The convergence of Internet of Things (IoT) and Big Data analytics is driving accelerated adoption of digital technology in healthcare sector, as increasing penetration of wearable gadgets…
By Ashootosh Chand
The convergence of Internet of Things (IoT) and Big Data analytics is driving accelerated adoption of digital technology in healthcare sector, as increasing penetration of wearable gadgets, consumers’ proactive approach towards health, and vast data generation helps enterprises to study and explore new market opportunities. Savvy new players are moving fast to capitalise on the change making healthcare space, a lucrative opportunity for digital offerings to change the dynamics.
Companies are finding new ways to supply smart gadgets, new mobile apps and other related services to the new-age digital natives. With the rising consumer awareness, wearable gadgets have already become a hot trend and part of people’s daily lives for things like monitoring vitals—heart rate, pulse, respiratory rates, and assessing fitness. The access to Internet over these devices has made a new market segment available by creating a demand for innovation and creating customised offerings.
IoT and Big Data analytics have the power to transform the healthcare industry by analysing data generated from consumers’ interaction with their devices and gadgets. Ensuring proper utilisation of data through the use of Big Data analytics to make sense out of it would in turn drive healthcare business decisions for reducing costs, increasing efficiency, improving access to care and raising quality of care.
IoT has a broad range of applications from managing lifestyle related diseases such as diabetes, obesity, hypertension, etc, to preventing diseases that can cause tumultuous effects. Its potential is already playing out in:
* Remote monitoring of health
* Reducing downtime for healthcare devices
* Increasing efficient utilisation of medical equipment
* Outpatient and in-patient monitoring across admission and discharge process
* Critical care supported by analytics, and
* Using smart sensors
On the other hand, data-driven healthcare outcomes for individual consumers mean that symptoms and warning signs can be picked up early enough to ensure timely intervention and making treatment options available in plenty to the patients without inflicting huge financial loss—fairly important in an era of rising disease burden and increasing lifestyle diseases.
Technology has changed the dynamics of doctor-patient interactions. Patients today can schedule an appointment through an app, use telemedicine to reach out to a doctor for a specialist opinion remotely, share radiological images and diagnosis reports with an approved consultant at low cost, send data to the consultant through integrated point of care devices enabling timely interventions, and more. While, for the clinicians it has become easier to access and carry the patients’ medical records anywhere with them on a mobile app, report and review ECGs, and stay connected with their patients enabling them to deliver continued quality care.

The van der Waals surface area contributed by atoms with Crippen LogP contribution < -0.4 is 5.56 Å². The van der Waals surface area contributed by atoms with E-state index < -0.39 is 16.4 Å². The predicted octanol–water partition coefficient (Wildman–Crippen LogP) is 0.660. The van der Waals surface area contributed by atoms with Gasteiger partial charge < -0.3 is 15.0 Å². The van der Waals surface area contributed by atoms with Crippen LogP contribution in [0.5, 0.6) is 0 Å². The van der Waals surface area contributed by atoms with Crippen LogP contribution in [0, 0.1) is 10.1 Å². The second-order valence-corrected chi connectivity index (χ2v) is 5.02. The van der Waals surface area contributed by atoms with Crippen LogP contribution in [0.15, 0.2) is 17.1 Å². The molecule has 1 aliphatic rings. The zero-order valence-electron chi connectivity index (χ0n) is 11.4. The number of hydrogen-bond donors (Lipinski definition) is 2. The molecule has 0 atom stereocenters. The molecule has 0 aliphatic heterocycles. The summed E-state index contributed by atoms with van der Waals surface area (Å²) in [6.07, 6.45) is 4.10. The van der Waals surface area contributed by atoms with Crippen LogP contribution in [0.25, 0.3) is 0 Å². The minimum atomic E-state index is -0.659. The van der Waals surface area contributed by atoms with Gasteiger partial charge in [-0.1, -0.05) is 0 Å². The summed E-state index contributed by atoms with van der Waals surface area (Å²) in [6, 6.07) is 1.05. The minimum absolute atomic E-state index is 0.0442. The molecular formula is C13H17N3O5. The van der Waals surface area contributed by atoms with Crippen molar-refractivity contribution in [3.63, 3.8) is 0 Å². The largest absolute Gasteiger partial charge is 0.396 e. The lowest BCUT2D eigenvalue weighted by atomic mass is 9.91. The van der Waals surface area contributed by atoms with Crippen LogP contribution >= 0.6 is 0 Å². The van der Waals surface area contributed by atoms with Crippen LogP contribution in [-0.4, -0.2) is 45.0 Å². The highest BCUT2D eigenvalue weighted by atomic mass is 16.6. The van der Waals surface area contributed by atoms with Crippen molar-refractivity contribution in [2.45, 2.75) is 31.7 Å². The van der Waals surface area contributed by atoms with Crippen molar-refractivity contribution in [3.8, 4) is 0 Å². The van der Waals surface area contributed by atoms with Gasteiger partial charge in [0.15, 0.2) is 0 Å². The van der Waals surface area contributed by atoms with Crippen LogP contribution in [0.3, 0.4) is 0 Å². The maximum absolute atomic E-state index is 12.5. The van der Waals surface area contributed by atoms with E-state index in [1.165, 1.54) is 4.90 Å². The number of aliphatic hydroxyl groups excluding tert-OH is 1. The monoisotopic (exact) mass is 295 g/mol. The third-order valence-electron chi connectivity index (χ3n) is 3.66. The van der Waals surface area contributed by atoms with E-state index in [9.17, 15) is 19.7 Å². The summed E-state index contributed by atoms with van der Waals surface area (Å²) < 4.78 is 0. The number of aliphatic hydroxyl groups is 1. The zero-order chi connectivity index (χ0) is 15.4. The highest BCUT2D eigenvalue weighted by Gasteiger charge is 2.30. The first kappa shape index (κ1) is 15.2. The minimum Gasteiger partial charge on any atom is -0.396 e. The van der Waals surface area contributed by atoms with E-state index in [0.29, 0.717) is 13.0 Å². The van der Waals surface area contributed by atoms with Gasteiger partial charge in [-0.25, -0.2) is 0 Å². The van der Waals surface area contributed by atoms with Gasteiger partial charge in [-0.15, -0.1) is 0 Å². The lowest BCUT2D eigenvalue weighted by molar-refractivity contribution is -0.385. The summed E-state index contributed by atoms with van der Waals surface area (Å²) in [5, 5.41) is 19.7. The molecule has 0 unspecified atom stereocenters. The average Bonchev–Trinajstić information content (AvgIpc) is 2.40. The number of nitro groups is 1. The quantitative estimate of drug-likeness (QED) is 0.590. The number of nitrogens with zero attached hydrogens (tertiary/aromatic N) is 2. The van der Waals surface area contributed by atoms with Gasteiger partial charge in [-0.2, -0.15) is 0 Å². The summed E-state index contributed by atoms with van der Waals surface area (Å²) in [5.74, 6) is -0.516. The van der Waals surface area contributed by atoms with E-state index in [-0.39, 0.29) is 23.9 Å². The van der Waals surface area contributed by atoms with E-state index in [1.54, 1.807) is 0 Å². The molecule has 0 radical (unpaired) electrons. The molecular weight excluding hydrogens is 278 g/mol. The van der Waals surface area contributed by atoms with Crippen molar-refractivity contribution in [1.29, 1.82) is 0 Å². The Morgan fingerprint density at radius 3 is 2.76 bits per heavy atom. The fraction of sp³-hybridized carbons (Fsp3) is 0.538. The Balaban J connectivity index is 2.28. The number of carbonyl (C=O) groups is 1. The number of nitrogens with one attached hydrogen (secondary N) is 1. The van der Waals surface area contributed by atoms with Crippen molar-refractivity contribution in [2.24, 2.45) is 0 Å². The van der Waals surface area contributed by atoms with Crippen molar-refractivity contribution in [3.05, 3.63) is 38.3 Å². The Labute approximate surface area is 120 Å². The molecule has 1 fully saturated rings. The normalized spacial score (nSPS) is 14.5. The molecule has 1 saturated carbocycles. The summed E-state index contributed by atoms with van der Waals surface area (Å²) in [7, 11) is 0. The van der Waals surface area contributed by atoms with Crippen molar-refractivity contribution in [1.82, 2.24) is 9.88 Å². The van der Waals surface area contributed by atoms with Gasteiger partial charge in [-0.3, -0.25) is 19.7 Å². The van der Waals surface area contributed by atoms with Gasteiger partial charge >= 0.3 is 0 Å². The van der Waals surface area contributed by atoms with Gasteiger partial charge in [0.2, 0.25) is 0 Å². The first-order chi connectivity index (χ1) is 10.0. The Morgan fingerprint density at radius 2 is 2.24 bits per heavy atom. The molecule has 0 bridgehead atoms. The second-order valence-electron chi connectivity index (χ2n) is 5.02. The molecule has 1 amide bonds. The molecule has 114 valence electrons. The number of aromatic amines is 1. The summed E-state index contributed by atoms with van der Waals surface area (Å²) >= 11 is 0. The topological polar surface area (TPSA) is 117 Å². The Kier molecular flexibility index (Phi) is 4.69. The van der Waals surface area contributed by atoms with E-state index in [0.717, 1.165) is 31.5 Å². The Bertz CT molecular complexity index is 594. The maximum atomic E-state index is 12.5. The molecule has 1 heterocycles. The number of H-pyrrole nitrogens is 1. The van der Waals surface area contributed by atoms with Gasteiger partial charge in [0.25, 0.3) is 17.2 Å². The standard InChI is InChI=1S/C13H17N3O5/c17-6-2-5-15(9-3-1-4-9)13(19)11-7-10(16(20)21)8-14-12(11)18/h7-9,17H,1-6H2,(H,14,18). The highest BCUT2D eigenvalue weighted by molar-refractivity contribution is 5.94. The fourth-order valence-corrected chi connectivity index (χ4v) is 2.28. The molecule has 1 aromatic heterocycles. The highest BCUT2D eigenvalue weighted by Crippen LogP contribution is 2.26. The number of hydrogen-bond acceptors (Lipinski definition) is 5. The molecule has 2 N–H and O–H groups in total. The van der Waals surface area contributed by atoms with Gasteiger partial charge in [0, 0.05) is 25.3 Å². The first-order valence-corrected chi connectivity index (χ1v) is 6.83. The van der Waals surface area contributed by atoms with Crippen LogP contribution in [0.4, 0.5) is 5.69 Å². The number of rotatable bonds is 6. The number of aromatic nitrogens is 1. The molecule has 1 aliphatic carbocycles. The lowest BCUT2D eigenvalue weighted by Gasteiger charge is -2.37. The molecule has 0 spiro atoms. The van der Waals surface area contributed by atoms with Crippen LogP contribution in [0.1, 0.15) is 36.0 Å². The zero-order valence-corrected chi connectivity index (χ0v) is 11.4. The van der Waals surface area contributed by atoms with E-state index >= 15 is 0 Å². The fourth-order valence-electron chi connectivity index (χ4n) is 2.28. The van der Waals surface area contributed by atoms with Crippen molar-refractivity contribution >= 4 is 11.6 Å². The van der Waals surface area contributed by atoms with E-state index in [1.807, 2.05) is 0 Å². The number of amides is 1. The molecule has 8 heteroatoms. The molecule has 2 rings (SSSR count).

The Internet of Things, from being a ‘futuristic technology’ a few years ago, has now infiltrated and influenced businesses and people from all walks of life with the emergence of new sect of consumers identifying themselves as ‘digital natives’.
The smart wearables, such as watches, goggles, clothes, fitness and healthcare accessories, etc, are now widely in use. To make these devices unobtrusive, personalised attributes are being considered while designing these products with the latest in line being integration with clothes. This trend will eventually go beyond just being a “fashion statement” to becoming a more mainstream concrete personalised data subset with capability of value realisation if put thorough series of analytics.
This convergence of wearables, IoT and Big Data analytics has the ability to enable a wide application across sports, fitness, fashion and healthcare segments, which would eventually lead to blurring the lines between these markets and ultimately manifest into a multifaceted, multipurpose wearable device or product.
For healthcare, the next five years will be critical for integrating data from legacy systems and new generation IoT’s devices into a connected platform enhancing functionality of devices, reducing the manpower burden, and minimising errors to deliver a seamless experience to clinicians and patients in everyday practice.
Companies with strategies that combine the right incentives, people, workflows, and data will emerge as leaders. The examples mentioned are only the tip of the iceberg, as there are many more applications that have been revolutionising the healthcare industry and will bring in the next digital wave.
Being susceptible to change is the key for old players in this sector as more and more new entrants will capitalise on this opportunity. Amalgamation of wearables, IoT and Big Data is imperative and will be the future for both personalised and enterprise wide trends.
The writer is director—Digital, PwC India